by Alaina Fox
After playing tennis for more than 28 years and competing professionally for 19 years, the Russian tennis champion Maria Sharapova announced on Feb. 26 that she was “ready to scale another mountain,” stepping down from a career marked by success yet shrouded in scandal.
Through an essay published in Vogue and Vanity Fair, Sharapova explained that her body, especially her shoulder, could no longer overcome the injuries she has suffered throughout her career. With fraying tendons and muscle tears, Sharapova endured extreme pain and underwent numerous surgeries. At the US Open, she needed a numbing procedure before competing to cope with the agony her shoulder caused. After that match, she determined that the way to move forward was to listen to the “final signals” of her body. Realizing that “[her] body had become a distraction,” Sharapova understood that she had to step down to avoid sacrificing her long-term physical health.
Sharapova’s retirement followed a career of considerable success, leaving behind a legacy of accomplishment. She earned five Grand Slam titles and 36 titles overall. Winning at Wimbledon, the US Open, the Australian Open, and the French Open, Sharapova consistently impressed spectators with her aggression on the court.
Despite this success, a doping scandal in 2016 tainted her reputation. Sharapova tested positive for meldonium, a drug to help circulation. Sharapova explained that her doctor had prescribed meldonium in 2006 to alleviate a variety of health conditions. The World Anti-Doping Agency had not prohibited the drug until 2016, and Sharapova maintained that she was unaware of the recent change to the banned substances list. That being said, she admitted, “I take full responsibility for it… I made a huge mistake.” Originally, her penalty was a two-year suspension, but the Court of Arbitration for Sport reduced it to 15 months after finding that Sharapova had no intention of using the drug for a competitive advantage and that her ignorance constituted negligence rather than genuine cheating.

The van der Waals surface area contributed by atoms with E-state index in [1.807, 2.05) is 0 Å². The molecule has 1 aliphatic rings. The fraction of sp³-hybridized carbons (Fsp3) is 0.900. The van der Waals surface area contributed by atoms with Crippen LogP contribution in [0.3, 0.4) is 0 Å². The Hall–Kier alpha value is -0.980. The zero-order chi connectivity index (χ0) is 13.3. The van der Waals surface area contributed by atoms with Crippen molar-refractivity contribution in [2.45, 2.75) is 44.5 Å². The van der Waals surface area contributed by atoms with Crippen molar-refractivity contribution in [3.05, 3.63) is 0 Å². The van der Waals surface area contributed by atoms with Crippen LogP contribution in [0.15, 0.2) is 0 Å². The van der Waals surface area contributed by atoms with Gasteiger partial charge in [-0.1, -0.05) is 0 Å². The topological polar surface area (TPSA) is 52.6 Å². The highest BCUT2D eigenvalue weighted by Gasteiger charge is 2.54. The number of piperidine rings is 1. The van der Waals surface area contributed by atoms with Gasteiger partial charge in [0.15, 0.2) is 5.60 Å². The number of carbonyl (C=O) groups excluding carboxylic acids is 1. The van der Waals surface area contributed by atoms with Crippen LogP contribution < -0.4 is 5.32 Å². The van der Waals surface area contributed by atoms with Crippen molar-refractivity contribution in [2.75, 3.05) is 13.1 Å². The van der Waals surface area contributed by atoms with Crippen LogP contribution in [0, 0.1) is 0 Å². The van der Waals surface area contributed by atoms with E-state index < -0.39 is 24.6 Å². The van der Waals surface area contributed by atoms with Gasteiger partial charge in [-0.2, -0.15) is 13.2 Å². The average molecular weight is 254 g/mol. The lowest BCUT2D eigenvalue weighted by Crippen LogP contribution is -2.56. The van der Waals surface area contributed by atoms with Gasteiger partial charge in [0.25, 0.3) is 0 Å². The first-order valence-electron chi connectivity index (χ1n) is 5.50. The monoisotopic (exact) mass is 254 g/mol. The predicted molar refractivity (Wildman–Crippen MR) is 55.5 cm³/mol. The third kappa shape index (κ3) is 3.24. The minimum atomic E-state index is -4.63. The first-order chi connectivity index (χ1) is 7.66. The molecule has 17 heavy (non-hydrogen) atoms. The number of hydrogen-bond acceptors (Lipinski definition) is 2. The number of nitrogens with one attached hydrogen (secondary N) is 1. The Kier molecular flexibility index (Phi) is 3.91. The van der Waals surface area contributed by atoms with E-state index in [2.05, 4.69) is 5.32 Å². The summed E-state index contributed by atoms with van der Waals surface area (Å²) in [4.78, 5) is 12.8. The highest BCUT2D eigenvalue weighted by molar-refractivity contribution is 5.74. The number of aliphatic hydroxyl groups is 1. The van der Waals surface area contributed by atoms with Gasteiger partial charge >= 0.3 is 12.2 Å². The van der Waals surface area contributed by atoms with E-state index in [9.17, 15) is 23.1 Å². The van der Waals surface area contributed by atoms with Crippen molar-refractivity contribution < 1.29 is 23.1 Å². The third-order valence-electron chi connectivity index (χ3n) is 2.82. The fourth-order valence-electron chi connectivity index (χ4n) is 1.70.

Following her departure from tennis, Sharapova will continue building on her successful business pursuits, which have earned her tens of millions of dollars in addition to the money won at competitions. Her previous partnerships include Cole Haan, Nike, Porsche, Evian, Land Rover, Samsung, and Canon. Sharapova will likely shift her focus now to expanding Sugarpova, a candy line she founded in 2012.
Positive or negative, Sharapova has long found herself a fixture of media attention, and even as she transitions to this new chapter of her life, there is no doubt that she will remain a provocative public figure.
(Sources: NPR, Vanity Fair, Tennis Now, The Guardian, Sports Illustrated, NYT, Forbes, Business Insider)